News Round up September issue Coastal & Inland

Woman spends the night in the sea after falling from boat

A WOMAN who spent an entire night in the sea after she fell out of the yacht she was sailing with her husband swam ashore the next day unhurt.
Red Cross and coastguard rescuers abandoned their search at around 04.30hrs last Wednesday morning, some ten hours after the Ukrainian woman, 55, fell in the water near Dénia.
But just after 10.00hrs, she swam into Dénia’s Almadrava beach.
She was met by her relieved husband, a German national, who reported that she was ‘tired and asking for water’ but otherwise in perfect health.

Bull drowns during fiestas in Jávea

A TERRIFIED bull who hurled himself into the sea during a festival in Jávea died in spite of his owners’ efforts to revive him.
Organisers managed to pull the animal onto dry land, but his head had become submerged and he had swallowed too much water.
The bull, from a ranch in Paiporta, was taking part in a bous embolats event for the first time.

This is where fireworks are tied to the bulls’ horns, and they are run through the streets.

It formed part of the Loreto fiestas in Jávea last week.

The bull’s death is bound to cause controversy among those who want to see these events banned on the grounds of cruelty to animals and danger to the public.

Forest fires in L’Atzúvia and Pedreguer
SIX aeroplanes were needed to put out a forest fire in L’Atzúvia (near Pego) on Thursday.

Emergency services were alerted just after 16.30hrs when the blaze broke out near a pine forest.

Although fairly close to a residential area, it was not necessary to evacuate the inhabitants, and no injuries or damage to property were caused.

The following day – Friday – another inferno broke out near the Monte Pedreguer urbanisation on the road linking Llíber with Gata de Gorgos.

Emergency services were called out at around 18.30hrs and were forced to work through the night to bring the flames under control.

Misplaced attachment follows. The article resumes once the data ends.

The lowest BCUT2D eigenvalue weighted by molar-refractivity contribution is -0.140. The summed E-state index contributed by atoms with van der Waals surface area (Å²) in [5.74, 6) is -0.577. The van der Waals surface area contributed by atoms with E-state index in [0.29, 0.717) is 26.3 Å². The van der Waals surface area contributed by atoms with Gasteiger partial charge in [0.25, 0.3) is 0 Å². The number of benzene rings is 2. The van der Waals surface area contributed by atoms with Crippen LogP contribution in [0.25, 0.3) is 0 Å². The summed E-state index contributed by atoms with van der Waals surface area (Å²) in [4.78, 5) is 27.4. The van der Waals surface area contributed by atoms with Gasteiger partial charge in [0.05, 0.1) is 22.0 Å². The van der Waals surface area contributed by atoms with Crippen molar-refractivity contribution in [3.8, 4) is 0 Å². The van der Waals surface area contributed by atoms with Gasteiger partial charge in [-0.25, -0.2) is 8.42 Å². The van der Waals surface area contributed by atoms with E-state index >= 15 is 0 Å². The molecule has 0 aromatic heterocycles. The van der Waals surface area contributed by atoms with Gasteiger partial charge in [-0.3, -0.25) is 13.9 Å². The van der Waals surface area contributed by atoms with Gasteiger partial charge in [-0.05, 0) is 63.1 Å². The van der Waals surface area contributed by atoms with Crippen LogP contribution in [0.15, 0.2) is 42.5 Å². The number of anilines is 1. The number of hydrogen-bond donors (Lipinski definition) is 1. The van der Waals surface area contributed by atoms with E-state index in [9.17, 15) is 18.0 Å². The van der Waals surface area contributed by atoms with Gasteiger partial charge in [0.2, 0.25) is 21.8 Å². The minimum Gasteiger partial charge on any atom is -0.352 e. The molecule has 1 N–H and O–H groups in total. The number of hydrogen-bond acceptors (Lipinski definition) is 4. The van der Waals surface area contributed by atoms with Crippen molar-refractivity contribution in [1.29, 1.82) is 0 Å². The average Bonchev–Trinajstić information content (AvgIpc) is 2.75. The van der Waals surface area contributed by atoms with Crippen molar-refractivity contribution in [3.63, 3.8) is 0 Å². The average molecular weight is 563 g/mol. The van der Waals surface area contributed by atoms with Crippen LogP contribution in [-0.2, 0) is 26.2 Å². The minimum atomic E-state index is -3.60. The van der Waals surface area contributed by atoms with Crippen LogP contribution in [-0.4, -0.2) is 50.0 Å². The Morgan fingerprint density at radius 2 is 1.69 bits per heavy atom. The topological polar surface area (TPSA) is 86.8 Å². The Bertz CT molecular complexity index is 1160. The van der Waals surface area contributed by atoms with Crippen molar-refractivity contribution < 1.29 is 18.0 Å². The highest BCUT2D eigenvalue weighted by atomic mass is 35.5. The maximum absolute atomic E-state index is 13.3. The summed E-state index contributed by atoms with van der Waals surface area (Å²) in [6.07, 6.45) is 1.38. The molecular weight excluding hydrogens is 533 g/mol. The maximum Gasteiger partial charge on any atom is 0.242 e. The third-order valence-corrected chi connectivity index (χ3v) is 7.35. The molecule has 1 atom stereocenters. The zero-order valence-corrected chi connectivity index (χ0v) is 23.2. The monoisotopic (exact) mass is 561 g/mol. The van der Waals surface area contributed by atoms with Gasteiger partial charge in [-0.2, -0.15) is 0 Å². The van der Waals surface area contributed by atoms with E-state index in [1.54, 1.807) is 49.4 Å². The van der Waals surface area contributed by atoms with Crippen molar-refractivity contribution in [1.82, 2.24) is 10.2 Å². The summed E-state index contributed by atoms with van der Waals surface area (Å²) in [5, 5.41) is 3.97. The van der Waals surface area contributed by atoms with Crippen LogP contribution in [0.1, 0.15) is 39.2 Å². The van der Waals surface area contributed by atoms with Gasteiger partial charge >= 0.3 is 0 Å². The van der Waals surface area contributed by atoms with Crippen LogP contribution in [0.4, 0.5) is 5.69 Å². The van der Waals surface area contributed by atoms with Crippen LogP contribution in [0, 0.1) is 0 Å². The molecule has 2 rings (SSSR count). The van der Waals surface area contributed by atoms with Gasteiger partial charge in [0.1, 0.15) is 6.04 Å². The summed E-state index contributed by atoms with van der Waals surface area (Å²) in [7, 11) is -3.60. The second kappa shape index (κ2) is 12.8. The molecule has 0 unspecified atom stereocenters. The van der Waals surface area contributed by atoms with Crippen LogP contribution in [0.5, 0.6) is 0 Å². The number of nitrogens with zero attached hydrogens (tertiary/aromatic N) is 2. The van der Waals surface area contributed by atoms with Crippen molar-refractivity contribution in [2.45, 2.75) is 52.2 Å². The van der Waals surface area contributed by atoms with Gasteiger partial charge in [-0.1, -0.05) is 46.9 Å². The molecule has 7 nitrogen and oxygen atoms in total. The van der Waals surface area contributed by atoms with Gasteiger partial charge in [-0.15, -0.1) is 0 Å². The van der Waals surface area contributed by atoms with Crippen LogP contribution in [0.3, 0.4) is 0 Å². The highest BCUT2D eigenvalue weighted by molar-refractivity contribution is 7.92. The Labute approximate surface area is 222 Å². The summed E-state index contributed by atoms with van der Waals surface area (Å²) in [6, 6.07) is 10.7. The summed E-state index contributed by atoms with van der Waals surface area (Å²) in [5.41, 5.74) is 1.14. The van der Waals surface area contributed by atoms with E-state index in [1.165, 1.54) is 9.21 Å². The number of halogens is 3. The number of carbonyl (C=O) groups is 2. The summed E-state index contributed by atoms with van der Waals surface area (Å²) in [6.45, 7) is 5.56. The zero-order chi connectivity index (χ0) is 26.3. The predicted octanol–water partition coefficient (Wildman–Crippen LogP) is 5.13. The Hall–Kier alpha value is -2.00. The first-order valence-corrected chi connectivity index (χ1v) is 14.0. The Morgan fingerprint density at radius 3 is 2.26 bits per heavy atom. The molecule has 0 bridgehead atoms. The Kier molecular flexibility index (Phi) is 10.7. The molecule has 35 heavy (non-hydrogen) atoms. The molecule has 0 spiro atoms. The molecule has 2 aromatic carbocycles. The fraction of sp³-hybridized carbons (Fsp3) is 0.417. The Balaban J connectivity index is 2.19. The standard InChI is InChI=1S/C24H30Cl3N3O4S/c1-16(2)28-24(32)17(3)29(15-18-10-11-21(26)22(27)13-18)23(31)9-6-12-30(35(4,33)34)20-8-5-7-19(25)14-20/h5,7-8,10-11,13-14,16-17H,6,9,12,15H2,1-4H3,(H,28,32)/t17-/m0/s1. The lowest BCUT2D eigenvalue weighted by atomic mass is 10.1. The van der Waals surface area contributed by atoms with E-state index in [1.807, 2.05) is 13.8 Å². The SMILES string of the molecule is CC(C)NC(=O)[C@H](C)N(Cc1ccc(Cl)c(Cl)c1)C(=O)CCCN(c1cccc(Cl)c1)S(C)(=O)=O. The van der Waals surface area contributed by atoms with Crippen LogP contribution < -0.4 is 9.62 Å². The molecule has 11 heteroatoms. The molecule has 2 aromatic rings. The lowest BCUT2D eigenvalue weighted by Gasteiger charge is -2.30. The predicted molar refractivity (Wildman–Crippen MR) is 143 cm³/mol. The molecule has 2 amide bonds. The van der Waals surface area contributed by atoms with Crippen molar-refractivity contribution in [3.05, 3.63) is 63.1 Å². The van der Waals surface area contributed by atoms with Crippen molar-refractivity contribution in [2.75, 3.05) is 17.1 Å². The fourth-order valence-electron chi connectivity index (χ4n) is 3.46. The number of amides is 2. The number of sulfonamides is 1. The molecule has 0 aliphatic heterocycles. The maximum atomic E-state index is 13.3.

Although nobody needed to be evacuated, worried residents on Monte Pedreguer left their homes and stood watching the fire, fearing for the safety of their property.

Given that this is the second fire to have occurred in the same place and that the previous one was the work of an arsonist, firefighters believe the latest blaze had been started deliberately.

Dénia, Jávea, Teulada and Pedreguer a wash-out

WITH the bright sunshine and sweltering climes along the coast at present, it is hard to believe that just a week ago most of the Marina Alta was underwater.

A whopping 18 litres of rainfall per square metre was seen in Dénia on Saturday, and the downpour was so heavy in Teulada that the annual Moscatel festival – to mark the harvest of the district’s famous wine-grape – had to be called off.

Jávea and Pedreguer were also a wash-out.

But just a few miles north, in La Safor, Oliva and Gandia merely experienced a drizzle and a slight drop in temperature, providing a temporary respite from the punishing heat.

The summer of 2009 is said to have been one of the hottest in 40 years.

Castellón news

Driver without a licence caught twice on the same day

A MOTORIST from Vila-real has been arrested twice in the same day for driving without a licence.

He was firstly caught by the Local Police in Almassora in his Citröen Berlingo, but they released him pending trial after taking his statement.

Yet just a few hours later, on Saturday, the Guardia Civil caught the motorist, 34, in the same van on a different street in Almassora.

He was immediately arrested.